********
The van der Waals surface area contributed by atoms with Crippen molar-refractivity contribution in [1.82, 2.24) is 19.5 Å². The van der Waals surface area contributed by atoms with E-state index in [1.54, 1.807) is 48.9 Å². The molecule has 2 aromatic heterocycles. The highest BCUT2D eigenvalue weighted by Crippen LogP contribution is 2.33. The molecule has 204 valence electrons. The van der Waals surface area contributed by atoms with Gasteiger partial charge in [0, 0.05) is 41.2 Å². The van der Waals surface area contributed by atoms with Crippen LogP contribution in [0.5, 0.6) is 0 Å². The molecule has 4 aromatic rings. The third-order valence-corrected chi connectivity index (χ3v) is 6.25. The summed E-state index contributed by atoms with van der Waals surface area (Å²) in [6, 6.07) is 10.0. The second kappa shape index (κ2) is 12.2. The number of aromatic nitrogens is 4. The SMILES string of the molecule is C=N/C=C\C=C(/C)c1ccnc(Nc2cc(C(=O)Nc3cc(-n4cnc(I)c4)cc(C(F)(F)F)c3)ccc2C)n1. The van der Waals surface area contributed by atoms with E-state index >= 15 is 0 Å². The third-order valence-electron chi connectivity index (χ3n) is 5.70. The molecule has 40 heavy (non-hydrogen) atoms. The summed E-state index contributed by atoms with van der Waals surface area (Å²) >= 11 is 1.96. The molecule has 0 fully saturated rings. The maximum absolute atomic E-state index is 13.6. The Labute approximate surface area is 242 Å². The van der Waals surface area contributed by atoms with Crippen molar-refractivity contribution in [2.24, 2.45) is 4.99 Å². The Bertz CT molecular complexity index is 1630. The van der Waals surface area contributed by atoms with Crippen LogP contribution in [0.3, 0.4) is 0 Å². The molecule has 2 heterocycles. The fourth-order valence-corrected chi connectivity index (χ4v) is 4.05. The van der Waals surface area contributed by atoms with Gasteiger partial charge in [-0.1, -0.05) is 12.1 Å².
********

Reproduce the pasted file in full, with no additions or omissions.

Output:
The van der Waals surface area contributed by atoms with Crippen molar-refractivity contribution in [1.82, 2.24) is 19.5 Å². The van der Waals surface area contributed by atoms with E-state index in [1.54, 1.807) is 48.9 Å². The molecule has 2 aromatic heterocycles. The highest BCUT2D eigenvalue weighted by Crippen LogP contribution is 2.33. The molecule has 204 valence electrons. The van der Waals surface area contributed by atoms with Gasteiger partial charge in [0, 0.05) is 41.2 Å². The van der Waals surface area contributed by atoms with Crippen LogP contribution in [0.5, 0.6) is 0 Å². The molecule has 4 aromatic rings. The third-order valence-corrected chi connectivity index (χ3v) is 6.25. The summed E-state index contributed by atoms with van der Waals surface area (Å²) in [6, 6.07) is 10.0. The second kappa shape index (κ2) is 12.2. The number of aromatic nitrogens is 4. The SMILES string of the molecule is C=N/C=C\C=C(/C)c1ccnc(Nc2cc(C(=O)Nc3cc(-n4cnc(I)c4)cc(C(F)(F)F)c3)ccc2C)n1. The van der Waals surface area contributed by atoms with E-state index >= 15 is 0 Å². The third-order valence-electron chi connectivity index (χ3n) is 5.70. The molecule has 40 heavy (non-hydrogen) atoms. The summed E-state index contributed by atoms with van der Waals surface area (Å²) >= 11 is 1.96. The molecule has 0 fully saturated rings. The maximum absolute atomic E-state index is 13.6. The Labute approximate surface area is 242 Å². The van der Waals surface area contributed by atoms with Crippen molar-refractivity contribution in [2.24, 2.45) is 4.99 Å². The Bertz CT molecular complexity index is 1630. The van der Waals surface area contributed by atoms with Crippen LogP contribution in [0.3, 0.4) is 0 Å². The molecule has 2 heterocycles. The fourth-order valence-corrected chi connectivity index (χ4v) is 4.05. The van der Waals surface area contributed by atoms with Gasteiger partial charge in [-0.1, -0.05) is 12.1 Å².